19 January 2007


Damascus Gate by Robert Stone

It's hard to know quite what to make of Robert Stone's novel about millenary crazies in Jersusalem. It's an excellent novel, well written, well plotted and complex. It is at times overly complex, but not so as to be
impenetrable. It's frequently allusive, and those allusions are spelled out at times, and not at others. You can feel as if you're dissecting a T. S. Eliot poem rather than a contemporary novel with thriller aspirations. Stone comes off as a brilliant, perhaps too brilliant, writer with more to say than necessarily needs to be said.

That said, however, the novel never seems bloated or overwritten. In fact, it is sleek and well edited, even at nearly 500 pages. It's taken me almost a week to read it, and that's unusual, especially given my commuting time these days.

The novel weaves the stories of
Christopher Lucas, a somewhat dissassociated freelance journalist, and Sonia Barnes, a red diaper baby cum jazz singer cum Sufi accolyte, with the tales of several drug addicts, psychotics, NGO activists, American right wing evangelicals, and Zionist guerillas. This cast of characters then seeks to bring about their own spiritual renewal, the spiritual salvation of the world, the coming (and/or coming again) of the Messiah, and the rebuilding of the Temple at Jerusalem. Plots are hatched by crazies and political extremists -- which then begin to overlap in both sensational and banal syncronistic ways . Lucas and Sonia fall in love -- or maybe they've just fallen under the sway of an American department store heir and self-proclaimed prophet who has come to believe himself to be the Messiah now that he's off his medication. When the characters and plots begin to intersect, you are surprised at first, but then see that it couldn't have been any other way. Stone may be a highly acclaimed and award winning literary author, but he's no slouch when it comes to crafting a complex thriller of religious and political intrigue.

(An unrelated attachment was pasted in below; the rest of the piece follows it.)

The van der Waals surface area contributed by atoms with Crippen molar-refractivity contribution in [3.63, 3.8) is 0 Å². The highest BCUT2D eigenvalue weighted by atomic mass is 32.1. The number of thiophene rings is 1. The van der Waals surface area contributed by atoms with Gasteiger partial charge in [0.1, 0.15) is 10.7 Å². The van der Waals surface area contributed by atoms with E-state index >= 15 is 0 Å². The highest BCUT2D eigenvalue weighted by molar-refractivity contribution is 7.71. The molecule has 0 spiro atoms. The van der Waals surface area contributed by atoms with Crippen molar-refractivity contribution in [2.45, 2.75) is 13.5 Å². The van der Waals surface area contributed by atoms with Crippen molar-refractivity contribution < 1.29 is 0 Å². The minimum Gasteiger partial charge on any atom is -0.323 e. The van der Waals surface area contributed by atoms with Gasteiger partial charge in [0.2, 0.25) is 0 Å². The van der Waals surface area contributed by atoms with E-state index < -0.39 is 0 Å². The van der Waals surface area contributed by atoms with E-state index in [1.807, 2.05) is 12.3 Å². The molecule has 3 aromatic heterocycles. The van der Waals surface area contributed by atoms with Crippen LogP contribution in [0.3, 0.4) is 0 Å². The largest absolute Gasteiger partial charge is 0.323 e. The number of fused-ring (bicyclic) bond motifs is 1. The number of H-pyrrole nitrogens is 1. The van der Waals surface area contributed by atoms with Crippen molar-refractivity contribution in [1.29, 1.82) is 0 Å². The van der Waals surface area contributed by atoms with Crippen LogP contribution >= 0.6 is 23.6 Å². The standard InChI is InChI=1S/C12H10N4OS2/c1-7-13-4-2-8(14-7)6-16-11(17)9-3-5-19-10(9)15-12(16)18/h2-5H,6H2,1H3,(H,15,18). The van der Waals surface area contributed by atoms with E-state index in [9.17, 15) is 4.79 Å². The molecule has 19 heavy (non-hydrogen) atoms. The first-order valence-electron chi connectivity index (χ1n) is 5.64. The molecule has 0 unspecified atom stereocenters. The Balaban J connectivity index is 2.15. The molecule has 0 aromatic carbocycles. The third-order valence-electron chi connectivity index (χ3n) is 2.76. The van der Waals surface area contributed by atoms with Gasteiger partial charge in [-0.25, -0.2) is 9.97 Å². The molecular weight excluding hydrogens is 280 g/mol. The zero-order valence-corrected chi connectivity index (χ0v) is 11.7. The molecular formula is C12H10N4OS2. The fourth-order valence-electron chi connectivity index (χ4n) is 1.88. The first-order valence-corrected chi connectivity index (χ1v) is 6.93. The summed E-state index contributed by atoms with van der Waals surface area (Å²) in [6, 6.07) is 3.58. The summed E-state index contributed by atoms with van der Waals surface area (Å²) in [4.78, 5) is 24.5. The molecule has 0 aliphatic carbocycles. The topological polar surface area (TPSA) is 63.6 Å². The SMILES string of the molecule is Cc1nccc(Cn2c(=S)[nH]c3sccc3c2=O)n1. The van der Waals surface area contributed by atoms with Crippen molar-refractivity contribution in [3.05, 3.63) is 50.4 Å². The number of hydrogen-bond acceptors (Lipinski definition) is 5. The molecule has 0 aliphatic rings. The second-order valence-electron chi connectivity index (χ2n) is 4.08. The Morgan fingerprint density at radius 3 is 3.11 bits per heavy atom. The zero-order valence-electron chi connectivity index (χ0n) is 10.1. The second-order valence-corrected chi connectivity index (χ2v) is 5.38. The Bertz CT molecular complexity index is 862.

The novel is best when describing the comings and goings, customs and quotidien ways of everyday Jewish, Muslim, Christian, Armenian and Russian Jerusalimites. You get a real since of how this city at the center of so many worlds has evolved (or devolved) into the near chaos one so often hears about. Critics have called Damascus Gate one of the best novels written about contemporary Jerusalem. That may be true, but in the end, I hope not. The Jerusalem depicted here is one overrun by nutcases, zealots, cynics, manipulators and anti-Semites of every stripe. The overall tone of the novel is deeply cynical, and there is no single sincerely religious character. Everyone is Damascus Gate is either deluded or busy manipulating the deluded to their advantage.

Stone's most recent book has just come out. It's called Prime Green and it is a non-fiction account of his days on acid and on the bus with Timothy Leary and other Sixties figures. The man has lived many lives, it seems. I'm not sure how his deep knowledge of the Middle East was gained, but the disallusioned hippie stance is evident throughout Damascus Gate.

All in all, I liked Damascus Gate. I don't think I'll be quick to pick up more of Stone's work, if only because it can be work to get through. But it's a well written and entertaining work, if not, for me a particularly beloved one.

My rating:

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